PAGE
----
Ultherapy is another popular heat treatment that works via ultrasound and is FDA-approved for both tightening and lifting. “It can be used to reduce sagging skin on the eyelids, tighten the jawline and neck, and lift the brow,” says Paul Jarrod Frank, MD, cosmetic dermatologist and founder of the Fifth Avenue Dermatology Surgery and Laser Center in Manhattan. “Ultrasound technology is used to view the skin layers that will be treated so that only the precisely targeted tissue will be treated. The innovative procedure provides heat to the targeted tissue, and thereby tightens and lifts the skin, without the need for surgical incisions.”
Though patients can opt for a mild sedative to be more comfortable in the process, “no recovery is needed afterward, and you can return to your normal daily activities immediately after the procedure,” Frank says.
“Micro-needling or skin needling is a procedure that’s popular in Asia and Europe and starting to become more popular here in the U.S.,” says Wu. Various devices puncture skin with very fine needles, stimulating collagen production. “One recent study showed that skin needling reduced neck wrinkles by increasing collagen production,” Wu says. “The effect is even better if you apply vitamin A (retinoids) and vitamin C at the same time.”
There are various devices for micro-needling, Dermapen being one of the most popular. It looks like a roller pen and yields results in a similar fashion to how lasers work—the points of the micro-needle pen stamp over skin, microscopically puncturing skin, which the body responds to with an increase in collagen production meant to heal the perceived injury.
LED (light-emitting diode) is a completely non-invasive type of light therapy that works by interacting with the skin’s cells to stimulate rejuvenation through increased collagen, which in turn results in a reduction of lines and wrinkles, faded scars, diminished age spots, smaller pores, and overall more even skin tone.
It’s most often administered via single-light units or formations of panels, but Vargas actually patented the first LED bed for her New York City salon (it looks like a tanning bed but is made entirely of red LED lights), so you can reap the benefits all over your body versus just the face and neck. The bed has been featured in Vogue, and clients call it “the time machine.” “It’s sort of like having a magic wand. It corrects fine lines, wrinkles, sun damage, and acne scars, all over. After a few sessions, you see stretch marks and cellulite fade by thickening the skin with additional collagen,” Vargas says.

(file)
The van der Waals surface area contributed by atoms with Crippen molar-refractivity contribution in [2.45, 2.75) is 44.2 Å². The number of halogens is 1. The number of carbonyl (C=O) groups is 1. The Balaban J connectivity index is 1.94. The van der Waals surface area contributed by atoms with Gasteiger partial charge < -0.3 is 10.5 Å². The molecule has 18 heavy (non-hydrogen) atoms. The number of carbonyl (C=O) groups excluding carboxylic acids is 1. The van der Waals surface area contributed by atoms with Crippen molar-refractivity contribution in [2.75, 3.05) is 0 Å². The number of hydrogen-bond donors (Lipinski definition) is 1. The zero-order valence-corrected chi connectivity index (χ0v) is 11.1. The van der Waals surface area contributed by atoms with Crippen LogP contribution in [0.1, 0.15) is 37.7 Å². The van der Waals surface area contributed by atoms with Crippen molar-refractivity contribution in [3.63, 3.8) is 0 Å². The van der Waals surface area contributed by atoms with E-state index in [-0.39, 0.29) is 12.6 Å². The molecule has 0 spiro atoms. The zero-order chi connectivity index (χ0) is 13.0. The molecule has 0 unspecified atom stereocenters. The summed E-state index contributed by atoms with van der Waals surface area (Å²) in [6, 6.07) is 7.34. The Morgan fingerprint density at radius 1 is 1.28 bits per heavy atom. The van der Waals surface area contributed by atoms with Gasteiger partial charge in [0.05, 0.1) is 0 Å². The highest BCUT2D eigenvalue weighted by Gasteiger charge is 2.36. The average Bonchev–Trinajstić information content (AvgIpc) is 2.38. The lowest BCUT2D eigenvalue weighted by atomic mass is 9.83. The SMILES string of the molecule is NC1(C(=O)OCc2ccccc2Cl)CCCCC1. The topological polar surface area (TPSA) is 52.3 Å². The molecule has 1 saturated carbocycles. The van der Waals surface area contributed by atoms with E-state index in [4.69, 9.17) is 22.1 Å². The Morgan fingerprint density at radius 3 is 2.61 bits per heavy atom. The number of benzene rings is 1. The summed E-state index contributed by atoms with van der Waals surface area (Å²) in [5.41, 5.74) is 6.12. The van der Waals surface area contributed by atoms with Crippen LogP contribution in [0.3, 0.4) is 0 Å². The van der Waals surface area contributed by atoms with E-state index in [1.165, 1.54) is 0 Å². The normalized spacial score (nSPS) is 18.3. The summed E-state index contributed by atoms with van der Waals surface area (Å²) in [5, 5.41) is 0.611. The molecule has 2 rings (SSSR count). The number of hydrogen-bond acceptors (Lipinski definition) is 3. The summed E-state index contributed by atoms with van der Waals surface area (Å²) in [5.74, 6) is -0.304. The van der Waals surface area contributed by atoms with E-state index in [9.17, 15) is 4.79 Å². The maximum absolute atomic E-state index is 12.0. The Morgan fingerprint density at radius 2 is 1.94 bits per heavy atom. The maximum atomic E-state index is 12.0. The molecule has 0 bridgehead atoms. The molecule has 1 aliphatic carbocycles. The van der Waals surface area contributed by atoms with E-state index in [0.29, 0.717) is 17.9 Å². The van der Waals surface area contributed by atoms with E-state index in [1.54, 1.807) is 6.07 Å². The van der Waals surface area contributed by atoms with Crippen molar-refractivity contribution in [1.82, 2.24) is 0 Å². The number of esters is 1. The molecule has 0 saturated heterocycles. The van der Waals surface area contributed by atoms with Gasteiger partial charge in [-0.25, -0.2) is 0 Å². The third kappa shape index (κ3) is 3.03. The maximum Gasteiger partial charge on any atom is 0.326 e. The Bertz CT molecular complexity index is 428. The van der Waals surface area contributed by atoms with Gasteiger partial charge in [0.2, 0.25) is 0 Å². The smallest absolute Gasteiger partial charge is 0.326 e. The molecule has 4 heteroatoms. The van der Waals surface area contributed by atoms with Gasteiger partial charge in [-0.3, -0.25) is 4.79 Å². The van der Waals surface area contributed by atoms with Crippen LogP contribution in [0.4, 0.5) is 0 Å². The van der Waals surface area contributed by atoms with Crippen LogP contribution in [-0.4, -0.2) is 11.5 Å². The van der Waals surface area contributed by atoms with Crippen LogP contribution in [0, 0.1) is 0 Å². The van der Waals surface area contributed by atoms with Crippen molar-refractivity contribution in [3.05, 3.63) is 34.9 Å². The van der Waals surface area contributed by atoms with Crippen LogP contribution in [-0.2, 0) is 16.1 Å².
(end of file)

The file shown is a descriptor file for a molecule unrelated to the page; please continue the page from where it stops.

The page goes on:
Cosmetic acupuncture is another less invasive way to tighten sagging skin and enhance overall tone. It helps to strengthen the muscles below the skin for a more taut appearance and increases blood flow to these tissues for collagen production. Like micro-needling and lasers, it works because the minor trauma from the insertion of the needles signals the body to create collagen, resulting in a more elastic and youthful appearance.
To read more, check out our beginner’s guide to acupuncture.
“For a quick, instant fix with no needles, Skyn Iceland Eye Gels ($30) are adhesive patches that you apply and peel off in 10 minutes,” Wu says. “The occlusion of the skin, along with the ingredients, helps to temporarily smooth fine lines. Best of all, they don’t leave a residue.”
And do not underestimate the power of nighttime repair with retinol. “Nightly use of this powerful vitamin A derivative can stimulate collagen and keep the skin youthful and elastic while minimizing fine lines,” Zeicher says. “Nighttime is the best time to use products to refine the skin and encourage cell turnover, while the body is at rest,” Frank echoes.
Frank also recommends using a Clarisonic ($99) for cell turnover. “At-home exfoliation encourages cell turnover, which in turn will reduce pigmentation to help fade age spots. I recommend using the Clarisonic daily in conjunction with a spot treatment,” he says.
Finally, always use sun protection to prevent premature aging. “UV light’s damaging effect adds up over a lifetime, and five minutes of exposure a day adds up,” says Zeichner. “An ounce of prevention is worth a pound of repair.”